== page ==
When using telephonic and digital means to communicate, however, empathy can be diminished or lost altogether. The reason may not be a lack of empathy on the part of the professional case manager; rather, the cause may be the transition to a less-familiar mode of communicating with clients. Using webcams and platforms such as Zoom and Skype to interact with clients can feel unnatural. As a result, a case manager who may come across as warm, approachable, and empathic in person may seem distant or rushed when communicating online or even telephonically. To increase their comfort in communicating with clients telephonically and digitally, case managers need to assess their technology skills and also become more self-aware of how they are perceived by others.

Connecting With Clients Over the Distance

I have practiced telephonic case management for most of my career. One of my most interesting assignments was as a case manager for a nationally known traveling circus. My responsibilities entailed coordinating care for circus crews and performers. Care plans often included surgeries and postoperative treatments that could span multiple cities. I never saw my clients face-to-face, yet I established rapport and trust with each of them so I could be an effective advocate for whatever they needed. As I learned then, and continue to experience now, communications skills are considered “soft skills,” but they give hard results. When rapport and empathy are established with clients over a distance, communication and understanding are enhanced and outcomes can improve.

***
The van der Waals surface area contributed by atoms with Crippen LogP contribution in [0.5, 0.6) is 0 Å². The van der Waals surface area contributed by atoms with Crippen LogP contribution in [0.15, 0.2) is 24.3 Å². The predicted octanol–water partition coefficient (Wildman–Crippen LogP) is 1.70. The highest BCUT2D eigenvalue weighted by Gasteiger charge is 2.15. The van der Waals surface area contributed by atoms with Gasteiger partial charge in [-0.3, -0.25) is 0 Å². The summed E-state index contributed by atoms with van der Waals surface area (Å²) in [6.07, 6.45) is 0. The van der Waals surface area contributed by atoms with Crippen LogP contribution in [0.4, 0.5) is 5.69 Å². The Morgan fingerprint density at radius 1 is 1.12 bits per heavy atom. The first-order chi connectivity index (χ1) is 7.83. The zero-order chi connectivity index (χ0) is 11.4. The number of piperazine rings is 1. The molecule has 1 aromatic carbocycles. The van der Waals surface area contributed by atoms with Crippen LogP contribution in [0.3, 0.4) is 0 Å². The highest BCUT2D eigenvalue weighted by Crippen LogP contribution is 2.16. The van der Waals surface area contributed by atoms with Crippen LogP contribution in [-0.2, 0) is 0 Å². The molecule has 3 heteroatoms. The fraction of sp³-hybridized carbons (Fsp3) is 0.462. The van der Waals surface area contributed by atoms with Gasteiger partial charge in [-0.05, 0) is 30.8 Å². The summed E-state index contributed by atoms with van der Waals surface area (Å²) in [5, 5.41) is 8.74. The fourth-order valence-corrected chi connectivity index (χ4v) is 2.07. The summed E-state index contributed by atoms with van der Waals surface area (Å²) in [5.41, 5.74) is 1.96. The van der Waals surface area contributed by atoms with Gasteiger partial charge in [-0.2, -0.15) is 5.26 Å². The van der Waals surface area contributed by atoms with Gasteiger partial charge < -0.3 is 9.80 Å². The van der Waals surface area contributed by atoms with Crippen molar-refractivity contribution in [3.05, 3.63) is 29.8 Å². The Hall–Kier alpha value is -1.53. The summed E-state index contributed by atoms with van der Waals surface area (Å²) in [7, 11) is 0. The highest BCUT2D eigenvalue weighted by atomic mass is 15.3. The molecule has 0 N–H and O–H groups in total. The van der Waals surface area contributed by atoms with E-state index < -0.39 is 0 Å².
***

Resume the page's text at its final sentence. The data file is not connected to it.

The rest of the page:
Conveying empathy takes verbal and nonverbal awareness. Word choice, tone of voice, and pace of speech are all crucial to communicating in person, and they become further amplified when speaking with a client telephonically or online. Over a digital platform, facial expressions and gestures can help convey empathy, but there is a lack of other context such as body posture and setting. As a result, even small things can send the wrong message without other context to challenge a negative impression. For example, speaking too rapidly may inadvertently convey as “I'm too busy to spend time on the phone with you,” while an unfamiliar word could intimidate someone.

Case managers using Skype or another video conferencing application may not be aware of their facial expressions. Perhaps the case manager scowls when listening intently, which the client then interprets as impatience or annoyance. Self-awareness begins by gathering feedback, such as by doing a practice video conference with a colleague or even family or close friends. The question, “How do I come across?” is an invitation to gather important feedback.